October, 1995 Archive

Day of the Dead–October 31 1995

Tuesday, October 31st, 1995

At age 88, my father Henry was in good health and spirits, except for an episode of disorientation and seizure in early May. He participated in aerobics at the Y twice a week, was active in community organizations, went sketching regularly with the Thursday painters, and took hikes with me.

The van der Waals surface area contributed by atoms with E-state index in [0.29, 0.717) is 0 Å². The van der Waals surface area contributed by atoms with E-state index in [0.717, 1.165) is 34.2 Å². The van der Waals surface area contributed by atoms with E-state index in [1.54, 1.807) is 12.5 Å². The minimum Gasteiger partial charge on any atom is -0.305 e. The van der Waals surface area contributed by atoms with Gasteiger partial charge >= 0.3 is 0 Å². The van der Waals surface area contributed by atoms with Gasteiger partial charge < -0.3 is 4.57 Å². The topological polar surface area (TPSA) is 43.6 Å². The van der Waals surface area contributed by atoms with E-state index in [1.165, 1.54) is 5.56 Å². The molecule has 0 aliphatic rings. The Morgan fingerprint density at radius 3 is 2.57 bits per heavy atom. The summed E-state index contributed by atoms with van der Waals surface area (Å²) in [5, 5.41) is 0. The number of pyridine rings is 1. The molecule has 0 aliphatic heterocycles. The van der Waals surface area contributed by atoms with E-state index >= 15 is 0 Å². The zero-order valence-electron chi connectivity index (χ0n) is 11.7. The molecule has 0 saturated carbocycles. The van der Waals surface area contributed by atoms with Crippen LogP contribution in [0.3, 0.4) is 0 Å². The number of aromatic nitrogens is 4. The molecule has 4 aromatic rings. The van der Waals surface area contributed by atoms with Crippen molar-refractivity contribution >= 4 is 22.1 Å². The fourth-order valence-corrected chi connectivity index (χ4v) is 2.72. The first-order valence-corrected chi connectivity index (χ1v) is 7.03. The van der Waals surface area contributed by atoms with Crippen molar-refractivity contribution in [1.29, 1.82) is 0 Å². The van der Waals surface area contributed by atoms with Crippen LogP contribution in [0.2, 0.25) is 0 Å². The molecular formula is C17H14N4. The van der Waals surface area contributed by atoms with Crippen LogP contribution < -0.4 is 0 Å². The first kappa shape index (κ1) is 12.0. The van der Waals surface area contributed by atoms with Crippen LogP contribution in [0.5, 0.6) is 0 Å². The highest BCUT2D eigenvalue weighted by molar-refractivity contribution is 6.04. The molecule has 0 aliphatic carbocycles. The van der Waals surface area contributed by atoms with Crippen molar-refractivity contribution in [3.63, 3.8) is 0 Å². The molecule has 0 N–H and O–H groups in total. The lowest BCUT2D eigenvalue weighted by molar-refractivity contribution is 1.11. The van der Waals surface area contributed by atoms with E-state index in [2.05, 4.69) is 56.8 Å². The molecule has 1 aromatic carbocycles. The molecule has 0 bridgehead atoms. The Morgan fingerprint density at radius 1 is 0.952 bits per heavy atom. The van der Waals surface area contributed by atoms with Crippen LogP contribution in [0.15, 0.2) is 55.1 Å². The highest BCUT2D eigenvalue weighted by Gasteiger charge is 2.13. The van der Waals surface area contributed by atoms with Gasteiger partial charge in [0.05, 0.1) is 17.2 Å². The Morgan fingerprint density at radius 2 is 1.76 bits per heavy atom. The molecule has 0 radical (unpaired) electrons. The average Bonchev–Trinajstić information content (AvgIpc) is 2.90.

At the end of September, he started losing his memory and balance. Without the consent of his primary care physician, he consulted a neurologist, who ordered tests which showed terminal brain cancer. In the hospital for a biopsy, he fell and broke his pelvis after untying his restraints and getting up to pee at night. This injury left him unable to walk or to urinate. In the transitional care center he lost control over his emotions and would often break into tears. Troubled by persecution fantasies and hallucinations, he repeatedly thanked and apologized to those who were looking after him. “This is not me, I’m not myself,” he protested. He asked for a visit from his grandson Joe, who flew in from Idaho for a weekend. One morning when I visited Henry before work, he talked about how present his grandparents were to him now. Then he wept bitterly and said he wasn’t ready to die. To comfort myself, I answered that he would live on in me and in others, including his grandchildren, as much as his grandparents were now living in him.